Answer: There are several different schools of thought on what Jesus was referring to in saying it was easier for a camel to go through the eye of a needle than for a rich man to gain eternal life (Matthew 19:24). The Persians expressed the concept of the impossible by saying it would be easier to put an elephant through the eye of a needle. The camel was a Jewish adaptation (the largest animal in Israel was a camel).

Some theorize that the needle Jesus was speaking of was the Needle Gate, supposedly a low and narrow after-hours entrance found in the wall surrounding Jerusalem. It was purposely small for security reasons, and a camel could only go through it by stripping off any saddles or packs and crawling through on its knees. The problem with this theory is there is no evidence such a gate ever existed. Beyond that, what sane camel driver would go through such contortions when larger gates were easily accessible?

Others claim that the word translated “camel” (Greek: kamelos) should actually be “cable” (Greek: kamilos). Then the verse would read that it is easier for a cable (or rope) to go through the eye of a needle. To believe this, however, brings up more problems than it solves, namely casting doubt on the inaccuracy and inspiration of Scripture.

The most likely explanation is that Jesus was using hyperbole, a figure of speech that exaggerates for emphasis. Jesus used this technique at other times, referring to a “plank” in one’s eye (Matthew 7:3-5) and swallowing a camel (Matthew 23:24).

Jesus’ message is clear—it is impossible for anyone to be saved on his own merits. Since wealth was seen as proof of God’s approval, it was commonly taught by the rabbis that rich people were blessed by God and were, therefore, the most likely candidates for heaven. Jesus destroyed that notion, and along with it, the idea that anyone can earn eternal life. The disciples had the appropriate response to this startling statement. They were utterly amazed and asked, “Who then can be saved?” in the next verse. If the wealthy among them, which included the super-spiritual Pharisees and scribes, were unworthy of heaven, what hope was there for a poor man?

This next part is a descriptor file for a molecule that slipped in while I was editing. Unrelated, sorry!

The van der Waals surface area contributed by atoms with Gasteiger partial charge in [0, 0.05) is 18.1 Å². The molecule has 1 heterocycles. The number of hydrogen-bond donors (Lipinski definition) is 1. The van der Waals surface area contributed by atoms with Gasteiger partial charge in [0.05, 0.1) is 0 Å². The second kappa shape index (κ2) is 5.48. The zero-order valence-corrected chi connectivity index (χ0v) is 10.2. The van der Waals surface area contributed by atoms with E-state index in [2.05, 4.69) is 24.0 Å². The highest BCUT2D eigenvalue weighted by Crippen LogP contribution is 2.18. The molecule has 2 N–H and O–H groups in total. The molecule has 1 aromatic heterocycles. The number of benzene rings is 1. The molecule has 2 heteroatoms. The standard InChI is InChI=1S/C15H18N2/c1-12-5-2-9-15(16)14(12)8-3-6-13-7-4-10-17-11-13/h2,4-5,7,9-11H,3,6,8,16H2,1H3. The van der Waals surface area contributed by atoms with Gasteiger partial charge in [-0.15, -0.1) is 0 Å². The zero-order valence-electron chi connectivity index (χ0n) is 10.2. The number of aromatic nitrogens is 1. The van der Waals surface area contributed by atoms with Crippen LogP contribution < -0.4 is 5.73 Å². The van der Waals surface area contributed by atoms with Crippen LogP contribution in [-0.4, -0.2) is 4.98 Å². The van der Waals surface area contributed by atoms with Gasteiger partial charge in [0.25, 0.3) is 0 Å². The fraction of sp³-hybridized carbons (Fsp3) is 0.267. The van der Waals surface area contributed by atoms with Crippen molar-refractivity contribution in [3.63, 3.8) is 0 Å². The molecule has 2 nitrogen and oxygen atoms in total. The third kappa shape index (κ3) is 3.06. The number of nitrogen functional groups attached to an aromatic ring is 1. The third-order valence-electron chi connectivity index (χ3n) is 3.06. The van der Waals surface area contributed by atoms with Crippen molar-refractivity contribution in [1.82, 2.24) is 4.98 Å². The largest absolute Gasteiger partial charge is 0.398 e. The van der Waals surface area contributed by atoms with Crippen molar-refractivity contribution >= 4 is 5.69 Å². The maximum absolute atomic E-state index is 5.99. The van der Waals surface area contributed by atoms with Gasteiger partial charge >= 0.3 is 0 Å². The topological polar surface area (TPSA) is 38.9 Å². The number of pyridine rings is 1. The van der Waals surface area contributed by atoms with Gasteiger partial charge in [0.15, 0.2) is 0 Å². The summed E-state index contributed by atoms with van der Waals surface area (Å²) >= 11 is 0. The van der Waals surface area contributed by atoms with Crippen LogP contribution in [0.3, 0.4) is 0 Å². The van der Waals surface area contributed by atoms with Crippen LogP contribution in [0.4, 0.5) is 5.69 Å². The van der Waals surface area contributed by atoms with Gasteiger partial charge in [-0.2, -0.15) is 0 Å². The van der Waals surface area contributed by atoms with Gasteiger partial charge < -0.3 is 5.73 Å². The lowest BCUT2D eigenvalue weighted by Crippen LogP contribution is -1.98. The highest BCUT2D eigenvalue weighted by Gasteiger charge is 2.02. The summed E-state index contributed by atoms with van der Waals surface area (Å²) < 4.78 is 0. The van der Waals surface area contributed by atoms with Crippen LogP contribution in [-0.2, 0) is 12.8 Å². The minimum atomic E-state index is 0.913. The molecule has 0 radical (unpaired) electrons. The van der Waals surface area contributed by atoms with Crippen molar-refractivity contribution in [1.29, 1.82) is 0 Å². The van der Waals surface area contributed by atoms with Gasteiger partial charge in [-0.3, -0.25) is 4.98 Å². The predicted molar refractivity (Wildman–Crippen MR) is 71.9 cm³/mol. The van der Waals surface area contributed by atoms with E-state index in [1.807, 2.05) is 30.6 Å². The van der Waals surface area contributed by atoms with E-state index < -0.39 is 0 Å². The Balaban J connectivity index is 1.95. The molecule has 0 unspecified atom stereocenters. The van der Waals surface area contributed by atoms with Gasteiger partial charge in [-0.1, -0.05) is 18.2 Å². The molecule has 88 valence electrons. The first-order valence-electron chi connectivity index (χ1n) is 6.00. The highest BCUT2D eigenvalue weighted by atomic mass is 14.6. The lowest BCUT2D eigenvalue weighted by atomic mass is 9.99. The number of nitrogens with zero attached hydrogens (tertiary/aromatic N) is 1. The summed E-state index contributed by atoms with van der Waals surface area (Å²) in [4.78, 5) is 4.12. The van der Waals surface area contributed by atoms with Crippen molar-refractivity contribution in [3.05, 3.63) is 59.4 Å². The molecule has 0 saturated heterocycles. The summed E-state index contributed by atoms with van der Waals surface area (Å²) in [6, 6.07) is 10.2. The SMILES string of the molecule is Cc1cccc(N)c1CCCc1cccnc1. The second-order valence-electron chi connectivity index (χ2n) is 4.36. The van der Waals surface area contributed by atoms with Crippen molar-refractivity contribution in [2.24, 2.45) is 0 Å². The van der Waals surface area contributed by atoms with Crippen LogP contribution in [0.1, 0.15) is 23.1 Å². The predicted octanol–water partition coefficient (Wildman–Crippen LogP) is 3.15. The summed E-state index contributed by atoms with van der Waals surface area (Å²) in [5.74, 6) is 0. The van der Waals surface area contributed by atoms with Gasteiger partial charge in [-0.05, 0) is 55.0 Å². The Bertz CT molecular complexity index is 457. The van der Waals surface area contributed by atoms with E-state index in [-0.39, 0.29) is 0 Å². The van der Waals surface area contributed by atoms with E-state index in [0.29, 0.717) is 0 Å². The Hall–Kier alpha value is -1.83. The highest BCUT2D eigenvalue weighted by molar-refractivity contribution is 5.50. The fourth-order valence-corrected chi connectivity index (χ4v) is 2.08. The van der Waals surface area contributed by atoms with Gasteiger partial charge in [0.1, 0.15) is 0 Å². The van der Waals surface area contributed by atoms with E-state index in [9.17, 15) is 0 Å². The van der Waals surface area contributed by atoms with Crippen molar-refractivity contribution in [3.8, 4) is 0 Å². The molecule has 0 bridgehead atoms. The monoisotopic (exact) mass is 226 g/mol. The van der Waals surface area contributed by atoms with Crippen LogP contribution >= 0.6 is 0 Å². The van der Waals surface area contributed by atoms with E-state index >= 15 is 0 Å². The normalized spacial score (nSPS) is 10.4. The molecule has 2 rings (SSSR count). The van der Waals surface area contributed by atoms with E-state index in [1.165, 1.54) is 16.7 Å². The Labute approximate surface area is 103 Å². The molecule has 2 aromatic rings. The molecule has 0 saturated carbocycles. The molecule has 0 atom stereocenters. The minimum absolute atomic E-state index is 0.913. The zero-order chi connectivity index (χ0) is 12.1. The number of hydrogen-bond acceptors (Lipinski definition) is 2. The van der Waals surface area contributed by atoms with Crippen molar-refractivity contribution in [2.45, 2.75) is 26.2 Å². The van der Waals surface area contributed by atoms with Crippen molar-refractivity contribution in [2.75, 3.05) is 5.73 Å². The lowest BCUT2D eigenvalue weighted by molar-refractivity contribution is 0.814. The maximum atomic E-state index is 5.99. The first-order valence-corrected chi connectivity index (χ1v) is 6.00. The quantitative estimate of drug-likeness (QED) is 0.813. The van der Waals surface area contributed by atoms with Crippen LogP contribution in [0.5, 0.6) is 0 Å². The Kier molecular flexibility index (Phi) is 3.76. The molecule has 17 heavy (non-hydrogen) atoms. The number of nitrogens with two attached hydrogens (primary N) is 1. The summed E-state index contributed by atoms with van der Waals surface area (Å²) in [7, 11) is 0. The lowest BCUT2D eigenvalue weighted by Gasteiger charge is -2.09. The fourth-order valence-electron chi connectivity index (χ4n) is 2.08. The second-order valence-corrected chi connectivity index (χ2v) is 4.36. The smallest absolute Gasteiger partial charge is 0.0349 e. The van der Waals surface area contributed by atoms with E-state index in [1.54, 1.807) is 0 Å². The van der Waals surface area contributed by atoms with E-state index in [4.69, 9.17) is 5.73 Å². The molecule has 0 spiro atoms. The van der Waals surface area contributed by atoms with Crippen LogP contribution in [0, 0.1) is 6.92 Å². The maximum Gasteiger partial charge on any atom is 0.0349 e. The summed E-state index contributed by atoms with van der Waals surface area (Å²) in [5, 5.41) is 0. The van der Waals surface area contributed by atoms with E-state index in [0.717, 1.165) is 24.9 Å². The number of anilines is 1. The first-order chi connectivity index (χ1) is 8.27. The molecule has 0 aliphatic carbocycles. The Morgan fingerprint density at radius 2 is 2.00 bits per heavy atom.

Jesus’ answer is the basis of the gospel: "With man this is impossible, but not with God; all things are possible with God" (Matthew 19:26). Men are saved through God’s gifts of grace, mercy, and faith (Ephesians 2:8-9). Nothing we do earns salvation for us. It is the poor in spirit who inherit the kingdom of God (Matthew 5:3), those who recognize their spiritual poverty and their utter inability to do anything to justify themselves to a holy God. The rich man so often is blind to his spiritual poverty because he is proud of his accomplishments and has contented himself with his wealth. He is as likely to humble himself before God as a camel is to crawl through the eye of a needle.

My thoughts. . .  I think the city of Jerusalem did have a small gate referred to as the needle gate and it is now just covered up as it is no longer needed.  Why?  I grew up in a very large farm house.  It had a one big fireplace in the livingroom with small fireplaces joined by a flue in both the dining room and the kitchen.  When a fire was lit in the livingroom heat would go up holes in the floor called registers.  When the home had a boiler installed in the cellar and hot water was then used to heat radiators.  These radiators were place in each of the seven bedrooms.  (Now six as the smallest was changed into a bathroom.)

The registers remained as heat rises so it would not be wasted.  However burning wood in the fireplace was no longer needed to heat the house.  The small fireplaces in both the dining room and the kitchen were sealed up so the heat would not just go up the chimney.  The large fireplace had an ornate brass covering to it also could be sealed.  From this point on it was used as an ornamental fire, say for Christmas or guests sitting and talking, eating or drinking in the room.  In the other two rooms we now have just a flat plaster wall.  Since the home is no longer in my family the new people in residence will probably never know.

I say that Jerusalem no longer needed to close the main gate at night and the needle gate was no longer was needed at all for city security.  Now all the guards could be at the main gate.  They then, just sealed needle gate up and it is now just part of the wall.  It might be worth the effort to examine the wall of the city with some sort of detector to look for abnormalities.

At least for me the quote now sort of makes sense.

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U.S. life expectancy falls for second straight year — as drug overdoses soar
by Maggie Fox

Life expectancy in the United States fell for the second year in a row in 2016 — and it’s clear the epidemic of drug overdoses is at least in part to blame, government researchers said Thursday.